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Before yesterday and yesterday. I sat for long hours and now my back hurts me. However, I have a running schedule I must follow. Can I run ? or running would makes it worse ?

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closed as off-topic by JohnP, FredrikD, Matt Chan May 30 at 2:27

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  • "Questions on general health and medical advice are off-topic here; you should contact a qualified medical professional instead." – JohnP, FredrikD, Matt Chan
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3 Answers 3

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Generally speaking, back pain that occurs due to sitting is linked to either tight hip flexors, tight thoracic spine or both. The best way to remedy these is by going through some mobility drill during your warm. An example would be doing some thoracic rotations for your tight upper back, and some hip flexor stretches for your tight hips.

I would also adivse you to do some core activation exercises during your warm up. This can be achieveed by doing a 30 second plank.

The reason for this is that when your hips get tight, your core becomes more mobile than it should in order to pick up the slack of the tight hips, so be simply doing the hip stretch you still wont tighten the core, and this can lead to tight hips.

In short, yes you can and should run, but not without going through a good warm up.

For a more in depth explanation on this approach known as the joint by joint approach, click on this link.

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I think stretching is great advice –  Tracy at 2bactive May 29 at 20:37
    
Sorry to down vote your answer, but it sounds as if you are diagnosing the cause of his back pain and then prescribing a solution. –  BackInShapeBuddy May 30 at 23:00
    
Actually it is pretty much what he had stated himself in the question. He said he was siting a lot and as a result got back pain. –  Usedtobefat May 30 at 23:55
    
@used, yes he said he got back pain after 2 days of prolonged sitting if I understand correctly. He (or she) did not say that he/she has tight hip flexors or a tight thoracic spine. Those are assumptions you made. Whether or not a lot of other people get tight hip flexors and a tight T spine from prolonged sitting is not the point when recommending a specific exercise to someone with a specific pain condition. The thoracic rotation exercise and/or running may aggravate the symptoms depending on the actual dysfunction. That is why it is in the medical advice realm and off topic imo. –  BackInShapeBuddy May 31 at 12:09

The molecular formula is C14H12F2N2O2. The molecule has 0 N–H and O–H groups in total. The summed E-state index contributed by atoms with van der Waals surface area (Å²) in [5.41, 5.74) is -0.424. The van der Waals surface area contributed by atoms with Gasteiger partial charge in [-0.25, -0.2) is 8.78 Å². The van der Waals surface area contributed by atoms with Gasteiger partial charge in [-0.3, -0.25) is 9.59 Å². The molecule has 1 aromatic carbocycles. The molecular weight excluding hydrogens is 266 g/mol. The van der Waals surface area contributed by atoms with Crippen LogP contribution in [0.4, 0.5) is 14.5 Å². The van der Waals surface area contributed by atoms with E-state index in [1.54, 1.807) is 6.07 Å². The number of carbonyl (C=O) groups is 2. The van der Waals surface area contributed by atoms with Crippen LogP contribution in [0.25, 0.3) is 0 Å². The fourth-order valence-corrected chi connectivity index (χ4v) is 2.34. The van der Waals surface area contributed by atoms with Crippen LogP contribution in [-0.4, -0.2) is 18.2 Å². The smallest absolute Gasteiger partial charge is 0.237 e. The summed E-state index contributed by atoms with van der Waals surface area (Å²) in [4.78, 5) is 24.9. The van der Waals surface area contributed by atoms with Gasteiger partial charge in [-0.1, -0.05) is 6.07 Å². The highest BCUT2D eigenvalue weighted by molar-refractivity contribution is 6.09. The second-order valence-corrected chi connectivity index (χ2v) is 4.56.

I would start with stretching as @usedtobefat suggested, then I'd try swimming. This should help loosen everything up, then hopefully you should be good to run.

I'd try swimming over running as its non weight bearing, and there is no jaring, so hopefully will be kinder so a sore back.

Don't get caught up in, "it's on the schedule I have to do it". Listen to your body, and hopefully you'll be back to running in no time.

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My personal experience is that running actually helps a lot to reduce back pain. I've experienced this on multiple occasions, so it's probably not some fluke effect. I suspect that what is going on here is that when you are running, your brain has a large degree of freedom in how it controls the muscles in your back (for balance etc.). While your focus is on where you are heading what pace want to run, the brain is going to implement that by controlling a large number of muscles that you are not consciously aware of. The brain can then take into account the new pain signals from your back and find a workaround way to control the motion of your back. But you may not even consciously feel much back pain when running.

When you are done running, you will notice that your back hurts a lot less, simply because whenever you move, your back muscles are controlled differently now.

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This is a highly personal answer, and most likely only applicable to a small segment of the population. Also, the "theory" on the muscle control from the brain is wild conjecture and a poor understanding of nerve enervation in skeletal muscle. –  JohnP May 29 at 14:22
    
That's why I started my answer with "My personal experience is..." and I started to explain my idea why I think this is so by writing "I suspect that what is going on here...". So, I made it very clear that these are my personal ideas. I think it ios debatable that this is "wild speculation", because you do adapt the way you move when in pain and most of that happens subconsciously. –  Count Iblis May 29 at 21:29
    
Adapting a way to move when in pain is ultimately the same thing as compensating to avoid the pain. As we know compensation leads to injury, so the correct thing would be to not run until the issue is addressed. –  Usedtobefat May 29 at 22:51
    
Yes, but we're talking about minor back pain here. In that case it are the normal activities like having to get out of bed in the morning that is going to force you to try to move in a different way anyway. In contrast, running does not strain the back, your back is going to be moved differently but that's not going to transfer any significant loads elsewhere. –  Count Iblis May 29 at 23:30
    
You are very right, even getting out of bed with back pain can force a person into a compensation. If left untreated long enough that too can lead to injury. I really recommend that you look into Grey Cook's work with the FMS. –  Usedtobefat May 29 at 23:53

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